We report descriptive analysis of all study variables and correlations among them through Pearson’s correlation coefficients, for which we used the computer program SPSS version 15.0. The decrease in risk of death for the interquartile difference for SO2 was estimated using the formula: PD = [exp (-coeff * VIQPOL) - 1] * 100, where PD is the percent decrease in the risk of circulatory deaths and VIQPOL is the difference between the values of the first and third quartiles of the concentration of this pollutant. PD was estimated only for SO2, considering the difference between the values of the first and third quartiles of the concentration of this pollutant obtained by the multipollutant model for circulatory diseases. The level of significance was set at 5% for all tests.
A total of 10,111 deaths of individuals aged 50 years or more occurred during the study period from January 1, 2003 to December 31, 2007; 1928 of these deaths (19.1%) were due to circulatory diseases. There were 1021 (53.0%) deaths due to cardiovascular diseases and 907 (47.0%) deaths due to stroke. The descriptive analysis of the variables under study is given in Table 1. The average particulate matter was 26.9 ± 14.8 μg/m3, not exceeding the established pattern of 50 μg/m3 annual average or the average annual daily average of 150 μg/m3. Annual average daily level of SO2 was 4.4 ± 3.5 μg/m3 and a maximum of 1 h of the day for O3 was 232 ± 33.3 μg/m3, with acceptable values for the two pollutants having been established up to 80 and 160 μg/m3, respectively. This shows that SO2 did not exceed the acceptable value, whereas O3 exceeded this limit on 34 occasions for a total of 1826 days of study.
The year-by-year variation during the study period is shown in Figure 1. There was a high seasonal behavior for PM and SO2, but not for O3.
The mortality rate from all circulatory diseases varied little in terms of total annual number, with the lowest number occurring in 2005 (366 deaths) and the largest in 2007 (401 deaths). However, when the rate was analyzed on a monthly basis there was seasonal variation, with larger numbers in the colder months of the year and lower numbers in warmer months.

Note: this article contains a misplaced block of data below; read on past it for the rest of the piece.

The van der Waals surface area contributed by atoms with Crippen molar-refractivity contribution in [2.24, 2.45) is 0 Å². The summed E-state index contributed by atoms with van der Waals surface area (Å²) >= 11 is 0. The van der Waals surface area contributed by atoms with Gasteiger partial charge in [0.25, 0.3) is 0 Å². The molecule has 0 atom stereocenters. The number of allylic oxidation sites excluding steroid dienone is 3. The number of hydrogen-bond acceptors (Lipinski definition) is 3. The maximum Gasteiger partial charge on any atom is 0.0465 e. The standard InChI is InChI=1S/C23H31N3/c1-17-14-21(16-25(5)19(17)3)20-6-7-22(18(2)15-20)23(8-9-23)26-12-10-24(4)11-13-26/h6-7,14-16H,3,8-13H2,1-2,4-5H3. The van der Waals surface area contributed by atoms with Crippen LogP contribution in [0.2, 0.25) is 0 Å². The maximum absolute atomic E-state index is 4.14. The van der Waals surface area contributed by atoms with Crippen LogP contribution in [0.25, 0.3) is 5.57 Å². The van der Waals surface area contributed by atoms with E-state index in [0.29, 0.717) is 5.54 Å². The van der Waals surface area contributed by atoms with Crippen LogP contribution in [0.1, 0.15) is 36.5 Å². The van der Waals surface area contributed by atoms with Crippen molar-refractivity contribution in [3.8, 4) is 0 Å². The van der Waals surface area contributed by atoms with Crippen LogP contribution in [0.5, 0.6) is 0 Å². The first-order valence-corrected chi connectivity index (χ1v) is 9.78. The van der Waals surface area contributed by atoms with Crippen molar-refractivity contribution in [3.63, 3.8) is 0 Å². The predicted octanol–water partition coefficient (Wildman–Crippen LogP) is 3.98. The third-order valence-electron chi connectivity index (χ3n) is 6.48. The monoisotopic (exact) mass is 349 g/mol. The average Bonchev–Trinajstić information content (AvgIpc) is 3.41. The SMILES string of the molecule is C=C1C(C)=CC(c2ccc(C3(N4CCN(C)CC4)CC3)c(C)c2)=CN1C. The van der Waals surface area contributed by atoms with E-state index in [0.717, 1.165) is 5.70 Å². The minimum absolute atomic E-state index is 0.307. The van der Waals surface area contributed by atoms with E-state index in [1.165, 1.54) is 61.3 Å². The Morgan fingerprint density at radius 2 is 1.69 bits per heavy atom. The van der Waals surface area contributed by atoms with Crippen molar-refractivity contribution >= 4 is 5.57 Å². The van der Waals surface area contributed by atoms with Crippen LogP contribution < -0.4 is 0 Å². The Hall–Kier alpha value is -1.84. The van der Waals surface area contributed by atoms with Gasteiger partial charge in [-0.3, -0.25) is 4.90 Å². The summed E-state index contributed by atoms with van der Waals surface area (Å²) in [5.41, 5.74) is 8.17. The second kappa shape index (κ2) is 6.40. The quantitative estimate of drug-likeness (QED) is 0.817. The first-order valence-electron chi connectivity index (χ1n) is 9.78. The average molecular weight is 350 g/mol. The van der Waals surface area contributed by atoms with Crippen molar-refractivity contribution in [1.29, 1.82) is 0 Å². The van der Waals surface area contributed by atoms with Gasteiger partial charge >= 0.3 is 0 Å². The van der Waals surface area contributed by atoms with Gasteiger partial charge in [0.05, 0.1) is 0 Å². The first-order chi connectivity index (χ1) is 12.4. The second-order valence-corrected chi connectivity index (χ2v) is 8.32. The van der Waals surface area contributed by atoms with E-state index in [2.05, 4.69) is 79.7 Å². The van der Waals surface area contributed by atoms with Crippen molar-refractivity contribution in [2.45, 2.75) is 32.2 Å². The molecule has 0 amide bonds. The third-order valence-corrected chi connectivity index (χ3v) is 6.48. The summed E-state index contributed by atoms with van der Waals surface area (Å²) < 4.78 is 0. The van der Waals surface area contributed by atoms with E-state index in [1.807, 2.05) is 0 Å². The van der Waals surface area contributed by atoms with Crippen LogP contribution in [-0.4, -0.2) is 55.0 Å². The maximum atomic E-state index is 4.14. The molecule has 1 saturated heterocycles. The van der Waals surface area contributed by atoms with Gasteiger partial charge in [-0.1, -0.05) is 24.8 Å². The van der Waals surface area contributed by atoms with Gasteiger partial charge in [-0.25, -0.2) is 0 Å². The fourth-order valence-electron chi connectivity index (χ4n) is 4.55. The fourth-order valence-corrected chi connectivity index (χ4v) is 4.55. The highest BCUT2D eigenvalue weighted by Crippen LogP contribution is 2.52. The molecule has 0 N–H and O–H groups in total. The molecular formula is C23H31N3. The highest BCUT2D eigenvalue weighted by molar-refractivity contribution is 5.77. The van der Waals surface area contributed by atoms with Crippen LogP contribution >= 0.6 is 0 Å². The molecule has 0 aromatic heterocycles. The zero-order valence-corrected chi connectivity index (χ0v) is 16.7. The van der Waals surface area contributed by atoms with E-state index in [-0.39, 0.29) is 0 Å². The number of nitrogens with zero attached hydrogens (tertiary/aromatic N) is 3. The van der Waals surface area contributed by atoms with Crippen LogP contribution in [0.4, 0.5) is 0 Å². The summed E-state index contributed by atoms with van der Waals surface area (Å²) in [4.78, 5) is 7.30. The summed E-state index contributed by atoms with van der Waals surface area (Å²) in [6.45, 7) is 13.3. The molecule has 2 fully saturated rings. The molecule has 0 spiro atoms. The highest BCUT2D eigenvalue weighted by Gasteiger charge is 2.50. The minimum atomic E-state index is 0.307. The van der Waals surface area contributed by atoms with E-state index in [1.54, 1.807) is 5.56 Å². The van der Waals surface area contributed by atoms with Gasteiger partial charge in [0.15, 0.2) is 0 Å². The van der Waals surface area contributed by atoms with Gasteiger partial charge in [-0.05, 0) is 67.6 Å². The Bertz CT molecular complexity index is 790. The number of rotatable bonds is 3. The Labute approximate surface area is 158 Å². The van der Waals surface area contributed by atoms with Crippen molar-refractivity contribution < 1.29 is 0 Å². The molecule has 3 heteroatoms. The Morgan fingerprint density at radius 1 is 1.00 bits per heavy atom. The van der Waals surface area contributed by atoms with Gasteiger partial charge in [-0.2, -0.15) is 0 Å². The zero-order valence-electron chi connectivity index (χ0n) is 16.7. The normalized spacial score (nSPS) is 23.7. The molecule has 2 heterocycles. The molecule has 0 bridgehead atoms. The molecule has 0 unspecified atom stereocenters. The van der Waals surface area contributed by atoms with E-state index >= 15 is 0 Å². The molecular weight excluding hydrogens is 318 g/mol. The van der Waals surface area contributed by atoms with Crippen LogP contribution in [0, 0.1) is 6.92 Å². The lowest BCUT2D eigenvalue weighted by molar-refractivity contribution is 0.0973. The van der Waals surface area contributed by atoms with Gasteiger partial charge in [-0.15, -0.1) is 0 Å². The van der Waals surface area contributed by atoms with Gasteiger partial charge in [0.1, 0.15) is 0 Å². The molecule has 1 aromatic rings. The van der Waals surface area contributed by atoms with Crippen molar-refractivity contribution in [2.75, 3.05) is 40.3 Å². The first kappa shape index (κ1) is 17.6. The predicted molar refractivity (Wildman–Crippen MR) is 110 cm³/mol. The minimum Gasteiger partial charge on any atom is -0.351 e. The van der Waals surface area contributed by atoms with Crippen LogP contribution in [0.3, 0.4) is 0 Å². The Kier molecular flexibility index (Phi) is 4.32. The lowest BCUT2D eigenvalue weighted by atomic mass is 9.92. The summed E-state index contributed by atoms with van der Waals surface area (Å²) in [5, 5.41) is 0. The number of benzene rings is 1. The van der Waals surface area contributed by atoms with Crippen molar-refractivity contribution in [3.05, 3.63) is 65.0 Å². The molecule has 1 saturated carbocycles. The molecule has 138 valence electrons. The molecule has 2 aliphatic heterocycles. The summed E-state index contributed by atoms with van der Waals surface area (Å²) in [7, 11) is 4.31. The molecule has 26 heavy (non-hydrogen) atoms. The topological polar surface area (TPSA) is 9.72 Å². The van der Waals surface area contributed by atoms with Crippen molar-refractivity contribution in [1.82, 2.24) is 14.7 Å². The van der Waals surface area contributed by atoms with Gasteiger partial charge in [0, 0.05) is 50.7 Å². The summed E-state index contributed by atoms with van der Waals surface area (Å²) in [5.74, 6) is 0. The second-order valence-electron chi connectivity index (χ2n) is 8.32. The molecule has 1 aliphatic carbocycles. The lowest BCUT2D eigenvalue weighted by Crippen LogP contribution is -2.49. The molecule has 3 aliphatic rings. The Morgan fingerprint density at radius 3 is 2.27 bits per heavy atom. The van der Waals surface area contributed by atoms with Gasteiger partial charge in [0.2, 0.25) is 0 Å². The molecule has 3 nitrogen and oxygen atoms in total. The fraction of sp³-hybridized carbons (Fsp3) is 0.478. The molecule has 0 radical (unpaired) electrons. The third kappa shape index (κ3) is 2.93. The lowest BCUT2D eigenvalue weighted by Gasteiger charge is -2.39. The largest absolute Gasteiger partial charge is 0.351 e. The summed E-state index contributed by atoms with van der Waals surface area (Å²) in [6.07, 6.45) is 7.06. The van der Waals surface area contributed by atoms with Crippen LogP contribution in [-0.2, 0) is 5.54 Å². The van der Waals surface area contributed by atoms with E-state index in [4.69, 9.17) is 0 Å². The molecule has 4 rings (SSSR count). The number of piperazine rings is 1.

Table 2 presents the correlation matrix between the variables of the study. We observed positive correlations between pollutants, whereas deaths due to circulatory diseases showed a positive correlation with PM10 and SO2, and a negative correlation with O3. The weather variables showed negative correlations with deaths and air pollution, except for temperature, which was positively correlated with PM10 and O3.
A generalized linear model using Poisson regression analysis was used to determine the association between exposure to SO2 and deaths due to circulatory diseases and is expressed as RR (Figure 2A-D). The model presents the RR and their 95%CI for SO2 in the unipollutant model, in the bipollutant model and in the multipollutant model with PM and O3, adjusted for mean temperature and humidity. The RR for death due to circulatory diseases, heart diseases and stroke are shown in Table 3; it is possible to note the contribution of death due to stroke to mortality due to circulatory diseases. The maximum RR obtained was 1.04 (95%CI = 1.01 to 1.06) for the bipollutant model adjusted for O3. There was a decreased risk of death of approximately 8.5% for the fifth, sixth, and seventh moving average, in the multipollutant model for a decrease in the interquartile difference (3 µg/m3) of SO2 (Figure 2E).
[View larger version of this image (226 K JPG file)]
[View larger version of this image (220 K JPG file)]
[View larger version of this table (111 K JPG file)]
[View larger version of this table (103 K JPG file)]
[View larger version of this table (204 K JPG file)]
This is the first time-series study reported to estimate the association between exposure to air pollutants and circulatory deaths in a medium-size city in Brazil.
This was an ecological study, since the unit of study was the population and not the individual. The choice of statistical analysis using a generalized linear model rather than a generalized additive model was based on a study conducted by Conceição et al. (17), which demonstrated that both models yield consistent results, without compromising the end result of the study. The generalized linear model was also used successfully by Arbex et al. (18) to assess the association between exposure to total suspended particles resulting from biomass burning and hospitalizations for hypertension.